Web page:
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Teepa Snow is a dynamic, inspiring, insightful coach for professionals and families who support Alzheimer's patients. She will appear in Newton on Wed May 29, 2013, to give a FREE seminar, entitled Essentials for Your Journey Together. This is a rare chance to see such a gifted speaker on Alzheimer's Disease. At Caring Companion Home Care, we use videos of some of Teepa's training when we train our own caregivers to work with Alzheimer's patients. She is funny and empathetic, and her West Virginia accent stays in Massachusetts ears long after the video ends. If Alzheimer's is an issue in your life, take the chance to see Teepa.
Essentials for Your Journey Together
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Yesterday I attended a presentation by Dr Gregory Martin, Chief Medical Officer of Emerson Hospital in Concord MA. Dr Martin highlighted, with justifiable pride, a recent program by Emerson to reduce their already-low rate of hospital infection. Anyone familiar with current elder care issues at hospitals knows the concern that the facilities can be a petri dish of infection, and with frail elders and compromised immune systems, the risk of becoming sicker in a place designed for healing is one of the frustrating ironies in today's health care world.As a home care agency owner, I was particularly interested in his remarks about reducing infection for clients with catheters, since so many of our clients have them.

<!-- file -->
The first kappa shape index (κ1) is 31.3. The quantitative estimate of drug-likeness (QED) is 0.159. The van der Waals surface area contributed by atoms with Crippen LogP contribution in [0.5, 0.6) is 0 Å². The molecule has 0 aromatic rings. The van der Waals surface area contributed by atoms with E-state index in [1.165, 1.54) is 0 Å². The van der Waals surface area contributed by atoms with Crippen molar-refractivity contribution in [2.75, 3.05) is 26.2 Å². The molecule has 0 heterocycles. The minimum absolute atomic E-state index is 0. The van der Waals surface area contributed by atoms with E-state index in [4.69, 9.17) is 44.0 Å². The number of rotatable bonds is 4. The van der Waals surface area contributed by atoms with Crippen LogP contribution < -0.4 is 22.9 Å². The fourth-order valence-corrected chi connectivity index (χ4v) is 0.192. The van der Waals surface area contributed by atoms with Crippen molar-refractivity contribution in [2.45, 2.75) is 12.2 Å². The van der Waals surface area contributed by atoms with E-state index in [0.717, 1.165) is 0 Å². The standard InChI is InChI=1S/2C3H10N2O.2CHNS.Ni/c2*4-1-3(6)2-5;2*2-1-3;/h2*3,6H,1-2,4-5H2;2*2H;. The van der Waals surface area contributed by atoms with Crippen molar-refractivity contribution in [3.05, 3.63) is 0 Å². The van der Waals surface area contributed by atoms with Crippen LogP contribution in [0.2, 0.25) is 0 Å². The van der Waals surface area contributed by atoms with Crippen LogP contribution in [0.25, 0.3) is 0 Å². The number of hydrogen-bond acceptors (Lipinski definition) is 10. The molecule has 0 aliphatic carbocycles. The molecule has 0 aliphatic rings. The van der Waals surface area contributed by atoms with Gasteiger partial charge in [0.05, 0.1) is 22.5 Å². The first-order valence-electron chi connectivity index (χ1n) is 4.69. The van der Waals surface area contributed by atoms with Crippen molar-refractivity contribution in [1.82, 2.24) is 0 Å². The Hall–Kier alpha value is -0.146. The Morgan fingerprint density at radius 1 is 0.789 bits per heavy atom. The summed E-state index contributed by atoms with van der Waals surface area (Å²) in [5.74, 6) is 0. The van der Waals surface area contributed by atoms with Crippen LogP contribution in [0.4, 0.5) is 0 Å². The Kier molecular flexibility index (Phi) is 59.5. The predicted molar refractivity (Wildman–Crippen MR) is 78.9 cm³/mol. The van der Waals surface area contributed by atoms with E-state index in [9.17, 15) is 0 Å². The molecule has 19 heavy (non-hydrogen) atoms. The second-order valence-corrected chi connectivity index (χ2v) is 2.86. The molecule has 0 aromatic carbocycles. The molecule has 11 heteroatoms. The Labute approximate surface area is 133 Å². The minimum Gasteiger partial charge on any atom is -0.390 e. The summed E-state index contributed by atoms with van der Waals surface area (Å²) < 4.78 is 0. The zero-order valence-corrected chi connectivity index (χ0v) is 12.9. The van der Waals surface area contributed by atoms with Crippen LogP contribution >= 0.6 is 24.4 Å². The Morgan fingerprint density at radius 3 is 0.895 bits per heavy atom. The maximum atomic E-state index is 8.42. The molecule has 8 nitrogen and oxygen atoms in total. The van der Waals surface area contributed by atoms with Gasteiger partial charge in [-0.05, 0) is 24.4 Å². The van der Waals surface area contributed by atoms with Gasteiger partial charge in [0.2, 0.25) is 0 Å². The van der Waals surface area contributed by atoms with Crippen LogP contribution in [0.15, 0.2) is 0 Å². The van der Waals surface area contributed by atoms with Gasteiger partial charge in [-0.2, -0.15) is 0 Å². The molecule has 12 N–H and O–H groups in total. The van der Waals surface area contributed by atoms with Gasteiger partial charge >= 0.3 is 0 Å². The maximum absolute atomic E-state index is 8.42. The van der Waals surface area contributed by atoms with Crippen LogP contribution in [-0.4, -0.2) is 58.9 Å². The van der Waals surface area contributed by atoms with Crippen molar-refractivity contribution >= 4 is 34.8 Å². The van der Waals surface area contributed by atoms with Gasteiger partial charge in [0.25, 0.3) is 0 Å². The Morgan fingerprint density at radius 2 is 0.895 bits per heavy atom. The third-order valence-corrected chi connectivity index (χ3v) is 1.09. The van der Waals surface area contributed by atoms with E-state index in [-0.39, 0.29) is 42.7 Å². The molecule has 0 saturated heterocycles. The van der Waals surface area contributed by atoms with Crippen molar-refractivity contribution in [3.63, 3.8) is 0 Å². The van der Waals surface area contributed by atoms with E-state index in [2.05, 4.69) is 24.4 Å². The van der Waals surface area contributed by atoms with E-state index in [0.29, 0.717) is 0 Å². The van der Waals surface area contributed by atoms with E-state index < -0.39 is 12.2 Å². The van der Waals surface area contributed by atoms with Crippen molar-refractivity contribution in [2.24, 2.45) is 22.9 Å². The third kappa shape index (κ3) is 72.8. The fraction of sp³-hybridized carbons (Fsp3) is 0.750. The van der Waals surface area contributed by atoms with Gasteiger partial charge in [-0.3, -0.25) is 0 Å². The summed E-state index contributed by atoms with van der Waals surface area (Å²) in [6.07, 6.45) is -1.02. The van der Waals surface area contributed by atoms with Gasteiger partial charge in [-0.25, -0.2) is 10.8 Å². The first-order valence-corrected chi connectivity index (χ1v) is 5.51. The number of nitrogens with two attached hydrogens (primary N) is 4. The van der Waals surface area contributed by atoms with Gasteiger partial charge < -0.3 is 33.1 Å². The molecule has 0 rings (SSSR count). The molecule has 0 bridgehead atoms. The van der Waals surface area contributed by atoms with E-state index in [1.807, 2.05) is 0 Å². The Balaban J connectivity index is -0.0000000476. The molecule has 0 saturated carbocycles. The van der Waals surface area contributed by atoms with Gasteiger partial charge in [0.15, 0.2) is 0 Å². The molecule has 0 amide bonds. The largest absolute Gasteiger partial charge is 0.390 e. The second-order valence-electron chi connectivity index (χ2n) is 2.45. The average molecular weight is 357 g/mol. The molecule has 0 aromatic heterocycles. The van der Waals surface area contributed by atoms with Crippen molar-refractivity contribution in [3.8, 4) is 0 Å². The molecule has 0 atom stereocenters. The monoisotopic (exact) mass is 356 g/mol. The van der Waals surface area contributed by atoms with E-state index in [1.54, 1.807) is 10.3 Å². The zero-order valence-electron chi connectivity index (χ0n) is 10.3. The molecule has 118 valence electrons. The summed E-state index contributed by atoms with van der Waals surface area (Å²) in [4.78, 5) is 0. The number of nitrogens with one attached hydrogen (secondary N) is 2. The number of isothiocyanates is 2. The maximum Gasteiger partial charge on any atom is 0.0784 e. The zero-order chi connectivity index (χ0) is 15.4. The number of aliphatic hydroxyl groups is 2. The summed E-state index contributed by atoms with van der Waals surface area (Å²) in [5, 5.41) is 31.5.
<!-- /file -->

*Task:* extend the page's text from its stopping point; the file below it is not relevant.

Earlier this week I attended a meeting of the New England Health Information Management Systems Socitey (NEHIMSS) about use of mobile technology in health care, including home care. The session, delivered by Dr Fernando Martinez, focused on hospital systems and issues of security and cost as well as quality of care. But I was again struck by the importance of the data collected by home care workers and the potential to improve health outcomes, reduce cost, raise patient quality of life, and lower the stress of family caregivers if the data is documented and followed by either an educated lay person (family member or non-medical case worker), so that earlier intervention can eliminate hospital stays.
Karen Tannenholz works in our office, and last summer she faced the kind of sudden medical emergency we help many people through. Stressed families often imagine their circumstances are unique, but Karen’s story reveals threads common among many: feelings of growing confusion, helplessness, stress, anger, and even humor are all normal. Ultimately, deeper appreciation of each other can emerge as we navigate together through some of life’s most difficult passages. To hear Karen’s story, click 'Read More' below: